Understanding the mechanisms by which insects (agricultural pests and mosquitoes) develop resistance to insecticides, aiming to develop new means of managing and overcoming this resistance. Exploring biotechnology based approaches for insect control and discovery of novel insecticide targets.
I obtained a BSc in Agronomy from the Agricultural University of Athens (AUA) (1992), a DSPU (master) in Horticultural Sciences from the Mediterranean Agronomic Institute Chania (MAICh, CIHEAM) (1993) and a PhD in Insect Genetics from AUA (1997). A NATO and a Marie Curie fellowships took me to School of Biosciences at Cardiff University, UK as a Research Fellow for three years, and the Liverpool School of Tropical Medicine (LSTM). This was followed by a Return Marie Curie and an ENTER (GSRT) Fellowships, which took me to the Institute of Molecular Biology and Biotechnology (IMBB-FORTH) in Crete (2002-2004). I was appointed as lecturer at AUA in 2005, and as an Associate Professor at the University of Crete in 2009 and director of the Applied Biology and Biotechnology Division (2010-2012). I spent a brief period at the LSTM again from 2012 to 2013 working for IVCC , and then returned to AUA as Professor and Director of the Laboratory of Pesticide Science since 2014. I am also Group Leader of the Molecular Entomology group at IMBB (2014+).
Pesticide Science; Economic, Medical and Molecular Entomology; Biotechnology (undergraduate and postgraduate courses at the Agricultural University of Athens and the Department of Biology, University of Crete)
We investigate the mechanisms by which insects (agricultural pests and mosquitoes - major vectors of diseases) develop resistance to insecticides and xenobiotics. Our approaches include classical bioassay, to identify resistance phenotypes and biotechnology-based approaches for the identification and validating of resistance mechanisms. The latter include recombinant enzyme - based techniques, which allow the study of in vitro interactions between detoxification enzymes and xenobiotics, as well as in vivo functional approaches, using Drosophila as a model, to analyse the contribution of specific mutations (using targeted mutagenesis CRISPR/Cas9) alone or in combination with ectopically overexpressed detoxification genes, in the resistance phenotype, and their interplay. We also look at the specific expression of enzymes involved in resistance by immunolocalisation techniques, aiming to identify the major attrition points in delivery of insecticide to the target site.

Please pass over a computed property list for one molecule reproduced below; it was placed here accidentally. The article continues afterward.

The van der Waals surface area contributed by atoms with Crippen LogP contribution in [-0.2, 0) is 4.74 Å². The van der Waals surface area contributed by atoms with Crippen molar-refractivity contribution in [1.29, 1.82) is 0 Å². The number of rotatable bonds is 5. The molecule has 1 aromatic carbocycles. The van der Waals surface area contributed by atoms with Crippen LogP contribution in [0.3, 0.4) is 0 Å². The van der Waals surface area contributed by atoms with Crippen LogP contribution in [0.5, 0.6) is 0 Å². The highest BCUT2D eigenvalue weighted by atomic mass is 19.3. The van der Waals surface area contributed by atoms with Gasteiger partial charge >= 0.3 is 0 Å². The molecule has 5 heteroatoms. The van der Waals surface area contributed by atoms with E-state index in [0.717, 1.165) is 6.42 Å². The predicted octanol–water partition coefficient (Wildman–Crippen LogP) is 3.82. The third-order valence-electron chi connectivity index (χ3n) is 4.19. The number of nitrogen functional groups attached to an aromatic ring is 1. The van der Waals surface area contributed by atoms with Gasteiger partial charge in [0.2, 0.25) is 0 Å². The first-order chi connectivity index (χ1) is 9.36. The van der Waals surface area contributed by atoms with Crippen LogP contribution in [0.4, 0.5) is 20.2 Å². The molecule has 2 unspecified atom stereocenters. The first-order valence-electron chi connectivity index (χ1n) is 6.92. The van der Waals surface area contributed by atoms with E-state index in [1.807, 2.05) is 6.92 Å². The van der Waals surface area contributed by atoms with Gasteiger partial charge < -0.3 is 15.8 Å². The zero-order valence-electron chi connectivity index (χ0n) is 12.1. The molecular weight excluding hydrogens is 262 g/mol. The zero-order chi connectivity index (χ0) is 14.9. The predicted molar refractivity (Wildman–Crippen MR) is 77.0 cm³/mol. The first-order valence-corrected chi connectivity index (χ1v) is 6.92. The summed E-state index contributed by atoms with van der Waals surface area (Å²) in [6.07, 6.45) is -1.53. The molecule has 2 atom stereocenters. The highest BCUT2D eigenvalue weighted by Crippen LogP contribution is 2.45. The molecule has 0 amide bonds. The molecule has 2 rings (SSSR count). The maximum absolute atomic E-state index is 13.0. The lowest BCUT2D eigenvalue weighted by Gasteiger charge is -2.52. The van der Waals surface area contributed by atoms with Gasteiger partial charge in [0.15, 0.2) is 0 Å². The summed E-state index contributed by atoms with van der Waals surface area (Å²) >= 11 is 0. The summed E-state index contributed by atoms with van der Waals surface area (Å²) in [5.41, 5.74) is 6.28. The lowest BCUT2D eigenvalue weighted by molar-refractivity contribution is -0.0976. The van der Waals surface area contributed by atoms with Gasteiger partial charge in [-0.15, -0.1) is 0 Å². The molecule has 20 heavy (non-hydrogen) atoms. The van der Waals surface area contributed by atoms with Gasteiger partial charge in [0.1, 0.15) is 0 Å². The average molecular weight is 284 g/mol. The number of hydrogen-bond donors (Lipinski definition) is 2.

Molecular diagnostics are being developed, and used to study resistance dynamics and evolution of resistance in major disease vectors and agricultural pests, in order to inform Insecticide Resistance Management strategies.
Tools for in vitro (such as recombinant detoxification enzymes) and in vivo (such as insect lines with defined resistance mutations and mechanisms) screens of novel insecticides and synergists (additives) are also developed.
Holistic biotechnology based approaches using state-of the-art technologies (transcriptomics, proteomics, functional and cell based assays) are applied to enable the identification of potential molecular targets in insect pests and mosquitoes. Current efforts focus on the guts of major agricultural pests and the legs of Anopheles mosquitoes
Post Doctoral Research Associate,
Project/Lab Manager ,
Technician - Lab Manager: Proteomics, cell cultures, email@example.com
PhD Student - Analysis of acaricide resistance in the parasitic mite of honey bees Varroa destructor and the poultry red mite Dermanyssus gallinae ,
Kyriaki-Maria Papapostolou, CV
PhD Student - Functional characterization of detoxification genes and discovery of novel insecticide targets in pests of agricultural and medical importance,
PhD Student, CRISPR: advanced systems for evaluating resistance mutations in drosophila and cell based assays for insecticide targets discovery, firstname.lastname@example.org
Giorgos Samantsidis, CV
PhD Student - Innovative methods for insect control, insecticide target discovery and analysis of insecticide resistance mechanisms using transgenic approaches, email@example.com
PhD Student, The role of ABC transporters in the ability of small insecticidal molecules to cross gut epithelium, firstname.lastname@example.org